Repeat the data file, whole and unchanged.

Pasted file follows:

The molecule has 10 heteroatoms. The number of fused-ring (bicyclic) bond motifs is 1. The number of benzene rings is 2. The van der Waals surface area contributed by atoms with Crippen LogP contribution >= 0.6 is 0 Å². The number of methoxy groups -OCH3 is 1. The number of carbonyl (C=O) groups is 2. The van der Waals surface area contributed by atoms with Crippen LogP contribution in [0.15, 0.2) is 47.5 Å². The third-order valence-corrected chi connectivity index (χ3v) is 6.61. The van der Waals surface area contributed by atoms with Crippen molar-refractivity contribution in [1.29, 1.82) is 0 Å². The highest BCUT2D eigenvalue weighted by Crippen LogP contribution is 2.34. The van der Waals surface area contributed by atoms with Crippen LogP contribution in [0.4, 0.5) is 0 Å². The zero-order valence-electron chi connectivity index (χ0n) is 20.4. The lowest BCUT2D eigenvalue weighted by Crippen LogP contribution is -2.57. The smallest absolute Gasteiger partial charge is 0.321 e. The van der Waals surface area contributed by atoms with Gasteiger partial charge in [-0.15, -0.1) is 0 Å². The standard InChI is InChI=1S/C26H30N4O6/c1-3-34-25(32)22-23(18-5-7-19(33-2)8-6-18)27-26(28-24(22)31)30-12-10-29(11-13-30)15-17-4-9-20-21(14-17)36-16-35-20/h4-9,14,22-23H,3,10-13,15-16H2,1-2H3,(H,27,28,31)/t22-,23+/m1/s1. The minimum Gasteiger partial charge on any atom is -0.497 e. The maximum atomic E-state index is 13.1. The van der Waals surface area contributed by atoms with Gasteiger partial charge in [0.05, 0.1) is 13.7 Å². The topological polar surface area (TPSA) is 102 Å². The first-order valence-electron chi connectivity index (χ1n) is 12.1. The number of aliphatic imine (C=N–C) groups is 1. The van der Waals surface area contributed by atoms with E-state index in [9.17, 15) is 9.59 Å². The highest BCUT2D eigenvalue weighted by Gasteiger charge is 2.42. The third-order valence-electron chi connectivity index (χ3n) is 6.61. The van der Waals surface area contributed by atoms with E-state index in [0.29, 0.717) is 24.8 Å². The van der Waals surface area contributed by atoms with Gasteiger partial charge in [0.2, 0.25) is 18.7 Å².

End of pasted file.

The molecule has 10 heteroatoms. The number of fused-ring (bicyclic) bond motifs is 1. The number of benzene rings is 2. The van der Waals surface area contributed by atoms with Crippen LogP contribution >= 0.6 is 0 Å². The number of methoxy groups -OCH3 is 1. The number of carbonyl (C=O) groups is 2. The van der Waals surface area contributed by atoms with Crippen LogP contribution in [0.15, 0.2) is 47.5 Å². The third-order valence-corrected chi connectivity index (χ3v) is 6.61. The van der Waals surface area contributed by atoms with Crippen molar-refractivity contribution in [1.29, 1.82) is 0 Å². The highest BCUT2D eigenvalue weighted by Crippen LogP contribution is 2.34. The van der Waals surface area contributed by atoms with Crippen LogP contribution in [0.4, 0.5) is 0 Å². The zero-order valence-electron chi connectivity index (χ0n) is 20.4. The lowest BCUT2D eigenvalue weighted by Crippen LogP contribution is -2.57. The smallest absolute Gasteiger partial charge is 0.321 e. The van der Waals surface area contributed by atoms with Gasteiger partial charge in [-0.15, -0.1) is 0 Å². The standard InChI is InChI=1S/C26H30N4O6/c1-3-34-25(32)22-23(18-5-7-19(33-2)8-6-18)27-26(28-24(22)31)30-12-10-29(11-13-30)15-17-4-9-20-21(14-17)36-16-35-20/h4-9,14,22-23H,3,10-13,15-16H2,1-2H3,(H,27,28,31)/t22-,23+/m1/s1. The minimum Gasteiger partial charge on any atom is -0.497 e. The maximum atomic E-state index is 13.1. The van der Waals surface area contributed by atoms with Gasteiger partial charge in [0.05, 0.1) is 13.7 Å². The topological polar surface area (TPSA) is 102 Å². The first-order valence-electron chi connectivity index (χ1n) is 12.1. The number of aliphatic imine (C=N–C) groups is 1. The van der Waals surface area contributed by atoms with E-state index in [9.17, 15) is 9.59 Å². The highest BCUT2D eigenvalue weighted by Gasteiger charge is 2.42. The third-order valence-electron chi connectivity index (χ3n) is 6.61. The van der Waals surface area contributed by atoms with E-state index in [0.29, 0.717) is 24.8 Å². The van der Waals surface area contributed by atoms with Gasteiger partial charge in [0.2, 0.25) is 18.7 Å².